At some point, you might find yourself agonizing over an important career decision. Am I taking the wrong job, or joining the wrong company? Will all of my life plans fall apart if I choose incorrectly?
Debby Soo, CEO of restaurant reservation service OpenTable, can relate.
"I had a lot of anxiety and stress regarding what my path would be," Soo, 41, tells CNBC Make It. "I was second-guessing my decisions at every inflection point of my career."
It's worked out for her: Soo became OpenTable's CEO in 2020 after spending more than a decade at travel search company Kayak. Both companies are part of Booking Holdings' vast portfolio of travel services. And Soo says she never would have even made it to Kayak if not for an early career job she initially thought she'd regret.
In 2007, when Soo was in her mid-20s, she joined Google's strategic partnership team to work on the tech giant's shopping feature. Upon her arrival, her manager immediately told her she'd instead work on Google Maps, a project she saw as "quite mundane, and not sexy by any means."
Over the ensuing months, Soo says she found herself questioning her decision to join Google in the first place. Yet ultimately, the experience ended up being a "home run," she says: She learned how to do business development, negotiate a contract and work with developers to build a product that is used by more than a billion people each month.
Those skills helped Soo eventually land her role at OpenTable, she adds.
Her takeaway: Whether you enjoy or hate your job, you'll undeniably learn from it. What feels like a bad decision at first could put you on a fruitful career path you never anticipated.
"I didn't have to spend so much time stressing out," Soo says. "I realized that there are no wrong turns in your career. All your experiences — the bad, the good, the mundane — are just additive to that final career destination that ends up being right for you, wherever that is."
Here are her top three tips for using your job as a learning experience, whether you're a fresh college graduate or 20 years into the workforce:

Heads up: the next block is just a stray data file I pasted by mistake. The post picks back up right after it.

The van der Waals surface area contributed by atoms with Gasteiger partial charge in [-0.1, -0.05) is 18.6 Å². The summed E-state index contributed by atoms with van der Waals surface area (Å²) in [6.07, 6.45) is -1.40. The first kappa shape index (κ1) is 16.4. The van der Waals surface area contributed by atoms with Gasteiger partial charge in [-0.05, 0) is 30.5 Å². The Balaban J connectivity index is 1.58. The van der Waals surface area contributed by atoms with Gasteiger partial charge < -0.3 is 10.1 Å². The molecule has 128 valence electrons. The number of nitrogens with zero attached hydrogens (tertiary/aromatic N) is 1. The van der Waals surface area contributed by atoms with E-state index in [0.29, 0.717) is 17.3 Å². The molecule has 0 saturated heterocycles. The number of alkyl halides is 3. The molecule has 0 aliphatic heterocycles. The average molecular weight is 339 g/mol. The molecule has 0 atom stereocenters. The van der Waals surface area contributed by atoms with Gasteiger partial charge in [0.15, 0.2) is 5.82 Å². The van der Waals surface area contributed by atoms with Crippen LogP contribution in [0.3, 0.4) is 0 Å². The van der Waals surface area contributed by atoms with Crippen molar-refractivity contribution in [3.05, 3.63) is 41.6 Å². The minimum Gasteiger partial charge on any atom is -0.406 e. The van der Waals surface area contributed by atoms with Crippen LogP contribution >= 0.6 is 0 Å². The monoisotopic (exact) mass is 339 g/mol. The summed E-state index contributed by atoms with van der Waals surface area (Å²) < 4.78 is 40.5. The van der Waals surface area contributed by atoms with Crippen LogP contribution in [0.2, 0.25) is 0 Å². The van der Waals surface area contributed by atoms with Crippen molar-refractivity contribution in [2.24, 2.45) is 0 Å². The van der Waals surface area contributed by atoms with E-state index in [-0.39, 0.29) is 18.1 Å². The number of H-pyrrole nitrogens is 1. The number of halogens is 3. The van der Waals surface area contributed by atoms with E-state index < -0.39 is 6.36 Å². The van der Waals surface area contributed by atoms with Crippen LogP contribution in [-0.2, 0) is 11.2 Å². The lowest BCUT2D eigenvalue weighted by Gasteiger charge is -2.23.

Work hard in any position
If you don't like your job, you might not want to work particularly hard at it. But doing your job well helps get you to your next opportunity, Soo says: You'll refine your skills, prove you're worthy of a promotion or gain the experience necessary for another job you might prefer.
That's true even if you're stuck in an industry you don't enjoy, or never intended to be in. Skills like time management, relationship building and teamwork are applicable to almost every job.
"Do the work, do the homework, be prepared, even if it's a boring and tedious task or position," Soo says. "If you put in the effort, something will come to fruition eventually."
Even if you dislike your position right off the bat, remember that there's always something to learn from the experience, Soo says.
In a best-case scenario, you'll grow to love the work you initially disliked, or you'll pick up new skills that'll be applicable to your next job. In a worst-case scenario, you'll learn about what kind of work you don't ever want to do again, or how to deal with difficult people in the workplace.
"Just keep an open mind to what's in front of you," Soo says.
Don't stress too much
You might avoid taking a new opportunity because it doesn't seem to get you any closer to your dream job. That's not the right way to think about it, Soo says.
Careers aren't direct, straight lines to your ideal position, she explains: There will always be "turns and twists," and the further down the career path you go, the more your definition of an ideal dream job might change for the better.
"Your life or your career won't come to an end just because of one decision about which job to take," she says. "That hasn't been my experience, and I'm sure that won't be what other people experience ... You really don't have to stress out too much."